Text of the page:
Trigger warning: contains information about eating disorders.
Fancy a bar of chocolate? Or maybe ordering Dominoes tonight? Perhaps going out to a restaurant? Food is a social activity, providing enjoyment, and we should be able to pick out a snack without a second thought. Yet for 1.6 million people across the UK, this privilege does not exist, but instead food creates a world of turmoil that is an eating disorder. An intense manifestation of persistent and punishing thoughts, not just lowering one’s self esteem, but manipulating their whole identity to never feeling good enough. Food is no longer a nourishment or pleasure, but a numerical and quantitative pile of anxiety.
Alongside the stress of University deadlines, homesickness, and just trying to remain in a conscious social reality – each day can become a nightmare of thoughts, resulting in tears, binges, purges, restrictions, anxiety and self-doubt. The thoughts alone are exhausting, racing through the mind, calculating calories, and criticizing every aspect of ourselves. All of which lead to an intense self-hatred and the constant feeling of being inadequate. After the mechanical actions of eating, the anxiety doesn’t dampen easily, the day will hold fears of having eaten too much, gaining weight, continuing to eat uncontrollably, and results in a day lost in a world of clouded vision, an unintentional, self-centered bubble of worry and rumination.
An eating disorder can feel like nothing we say or do, will ever be right or good enough. Nobody will want to hear our voice or opinion, so staying silent is the only option. The inner turmoil of silence can begin to build up, but who will listen to someone who is inadequate? The sly nature of an eating disorder means that it can become a ‘friend’, something or someone to rely on or fall back on, when our surrounding reality is too chaotic, when nobody else can be trusted. Our bodies and eating habits, become the way in which we can finally express ourselves. Unknown to the sufferer, this ‘friend’ draws us in to what can only be described as an abusive relationship, but we accept the criticizing thoughts, because we accept what we feel we deserve.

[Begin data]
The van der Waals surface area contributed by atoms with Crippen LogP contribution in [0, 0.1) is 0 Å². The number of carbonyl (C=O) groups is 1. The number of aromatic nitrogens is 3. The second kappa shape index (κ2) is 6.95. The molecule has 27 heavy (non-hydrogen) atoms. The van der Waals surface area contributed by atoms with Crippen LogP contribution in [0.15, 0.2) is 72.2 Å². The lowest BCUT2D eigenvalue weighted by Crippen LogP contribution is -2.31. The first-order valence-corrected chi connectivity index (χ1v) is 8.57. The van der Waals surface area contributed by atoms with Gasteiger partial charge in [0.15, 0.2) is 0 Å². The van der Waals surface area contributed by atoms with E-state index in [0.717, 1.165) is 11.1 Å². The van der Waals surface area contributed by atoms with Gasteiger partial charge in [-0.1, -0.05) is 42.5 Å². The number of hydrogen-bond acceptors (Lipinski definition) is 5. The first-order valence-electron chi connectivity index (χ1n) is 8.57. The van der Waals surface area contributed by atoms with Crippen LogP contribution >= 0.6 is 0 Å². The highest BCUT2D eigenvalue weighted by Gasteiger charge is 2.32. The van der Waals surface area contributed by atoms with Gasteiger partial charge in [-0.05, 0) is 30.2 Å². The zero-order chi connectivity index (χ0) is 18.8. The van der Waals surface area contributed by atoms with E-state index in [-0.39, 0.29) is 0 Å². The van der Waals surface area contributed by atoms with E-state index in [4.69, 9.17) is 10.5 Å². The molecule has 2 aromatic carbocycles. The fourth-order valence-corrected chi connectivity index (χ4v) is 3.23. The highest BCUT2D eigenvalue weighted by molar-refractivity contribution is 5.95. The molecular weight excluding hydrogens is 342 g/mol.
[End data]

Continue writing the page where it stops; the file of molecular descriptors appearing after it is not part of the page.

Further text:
Yet nothing will ever be good enough for the eating disorder, no amount of restricting, purging, or bingeing, will be acceptable for our new found ‘friend’. No weight will ever be low enough, not for us and not compared to anyone else. An eating disorder makes us feel that we need to struggle more severely and for longer, in order to be worthy of the diagnosis itself. In a world of inadequacy, an eating disorder feels like something that can finally give us hope, that we can finally be ‘good enough’, because it feels like something that makes us different. But in reality, this is never achievable, and nothing will ever be good enough for an eating disorder.
An eating disorder can become our identity, when nothing else about us feels good enough, or worth defining ourselves by. It’s so consuming to the point we can try to hold on to it, we give in to the stigma of how we ‘should’ be, avoiding activities like meals out, simply because managing this is not what someone with an eating disorder should be able to do. We feel others will think badly or differently of us if we challenge ourselves to situations like this, because it is thought that one with an eating disorder, ‘must be thin’ or ‘just doesn’t eat’. The stigma itself, unconsciously drives us back into the arms of an eating disorder, because even though a life without this internal battle is what we truly desire, a life without our ‘friend ‘we can trust and safely know won’t reject us, is terrifying.
There is no black and white description of an eating disorder, all types present themselves differently, but all stem from a battered sense of self. Trying to achieve the standards of society’s view of an eating disorder, can further enhance those feelings of never being good enough. It’s time to accept that individuals can be a healthy size, and still need help to fully recover.
Eating disorders are classified as mental disorders, because they are an internal and ineffable struggle. A constant mental battle between wanting food and fearing food, taking up all cognitive capacity, destroying one’s entire personality and perception, causing amnesia of the person you truly are. They are not attention seeking illnesses, they are not a choice, and often those who suffer don’t seek the help they need, because they feel they don’t deserve it, because the stigma dictates that a healthy weight equals a healthy mind, which is certainly not the case. No matter what someone’s weight, size, shape or portion size is, this does not depict their struggle in any way. Weight is a symptom, and everyone deserves compassion if their mind is hindered by these thoughts. The simple message is; don’t judge a book by its cover.
For advice and support, contact Voice, the Wellbeing Centre and Advice Unit here.bookmark me